If you’re like me — and millions of other Americans — you have a LinkedIn profile. If you’re also like me, you slapped it together, posted it, then did nothing to update, energize or even correct it since then.

If you’re like Sandra Long, you think that’s wrong. You’re amazed that I (and millions of folks like me) don’t care or have the time or energy to tend to our “personal brand.”

And if you’re Sandra Long, you can help.

Long is a longtime Westporter. She moved here 30 years ago for the usual reason — the schools — and over the years, rose through the sales and business development ranks at Pitney Bowes.

She discovered LinkedIn shortly after it launched. Long realized she could use the professional networking website — which connects employers and job seekers — as a way to become more knowledgeable about sales prospects. The site was intuitive. She never had to learn its features. As LinkedIn grew, she grew with it.

In 2013, Long left her corporate position. She did not need LinkedIn to find a new job. Instead, she formed Post Road Consulting in Westport and Stamford. But the online networking platform is at the heart of what she does. Long offers LinkedIn training for large corporations, as well as small- and medium-sized businesses.

She helps university students, alumni and career-services departments understand LinkedIn’s power. In addition, she provides personal training, including profile makeovers, to executives, consultants, attorneys, job seekers and other professionals.

Late last year, Long became an author. Her book, “LinkedIn for Personal Branding: The Ultimate Guide,” is available at Barnes & Noble, Amazon and, of course, through her LinkedIn profile. Naturally, that includes links to her vast cyber presence, such as YouTube videos.

In other words, Long practices exactly what she preaches.

She preaches the LinkedIn gospel because she is a true believer in a world in which individual employees represent not only themselves, but their employers, online. For businesses that search the internet to learn everything about a potential hire, and for many people with a sprawling cyber life, they may not even realize LinkedIn can be the one place that ties it all together.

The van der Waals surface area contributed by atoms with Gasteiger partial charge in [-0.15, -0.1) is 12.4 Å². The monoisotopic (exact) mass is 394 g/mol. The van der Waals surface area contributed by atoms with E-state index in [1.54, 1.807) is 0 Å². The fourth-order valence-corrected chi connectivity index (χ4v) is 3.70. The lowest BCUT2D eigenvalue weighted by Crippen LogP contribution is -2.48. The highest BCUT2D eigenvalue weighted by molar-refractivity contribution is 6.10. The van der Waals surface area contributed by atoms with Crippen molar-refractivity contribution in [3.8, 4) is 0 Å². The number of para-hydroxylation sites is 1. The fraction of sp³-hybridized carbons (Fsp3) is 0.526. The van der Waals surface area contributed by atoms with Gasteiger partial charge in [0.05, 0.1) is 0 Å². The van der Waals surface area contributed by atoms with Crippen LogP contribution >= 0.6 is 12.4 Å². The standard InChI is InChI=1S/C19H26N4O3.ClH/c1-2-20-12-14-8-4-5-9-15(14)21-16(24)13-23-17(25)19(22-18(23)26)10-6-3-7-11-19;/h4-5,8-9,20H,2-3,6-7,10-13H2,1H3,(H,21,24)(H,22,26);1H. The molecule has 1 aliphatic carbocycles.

If only I — and millions of other Americans — realized that.

The other day, Long showed me what I have been missing. On her laptop, she clicked on the “before” LinkedIn profile of a foreign policy expert. He’s a consultant, author and public speaker, someone who makes a living by passing on the knowledge and insights he has spent his entire professional life amassing.

Before Long started working with him though, businesses looking to hire him would not have known all that. He did not have enough keywords in his profile. His summary did not tell his full story. There were no Amazon links to his books. He did not even post photos of himself as a speaker.

It did not take Long long to fix all that. She showed me his current LinkedIn page; the difference was remarkable. Don’t just take my word for it. According to Long, a robust LinkedIn profile like this guy’s means it appears much higher on the page when anyone Googles his name.

That reminded her of an attorney. Before he hired Long, the first Google link anyone saw for his name related to a nasty lawsuit he was once involved in. Now, his new LinkedIn profile pops up at the top of the page.

If you, like I, thought that LinkedIn is only good for consultants, independent contractors and disgruntled employees, think again. According to Long, even people happy in their jobs should position themselves as “thought leaders” in whatever industry they’re in. In America today, she said, every employee should be ready for the next round of cutbacks.

“Savvy people think about their personal brand all the time,” Long said.

Of course, if you’re like me, tending to your personal brand ranks fairly low on life’s to-do list. It takes time, effort and savvy. Long can do it for you on an ongoing basis, or she can teach you how to do it yourself.

Her blue-plate, full-service work does not come cheap, but she also offers group classes for $50. For just $22.95 on Amazon (or $7.99 on Kindle), you can buy her book.

Long smiled when she said all this. She smiles often. She calls herself an “educator,” but she is much more. She is a storyteller, an editor, a graphic artist, a psychologist, even a guru.

Hmm ... sounds like she needs to update her own LinkedIn profile.

Dan Woog is a Westport writer, and his “Woog’s World” appears each Friday. He can be reached at dwoog@optonline.net. His personal blog is www.danwoog06880.com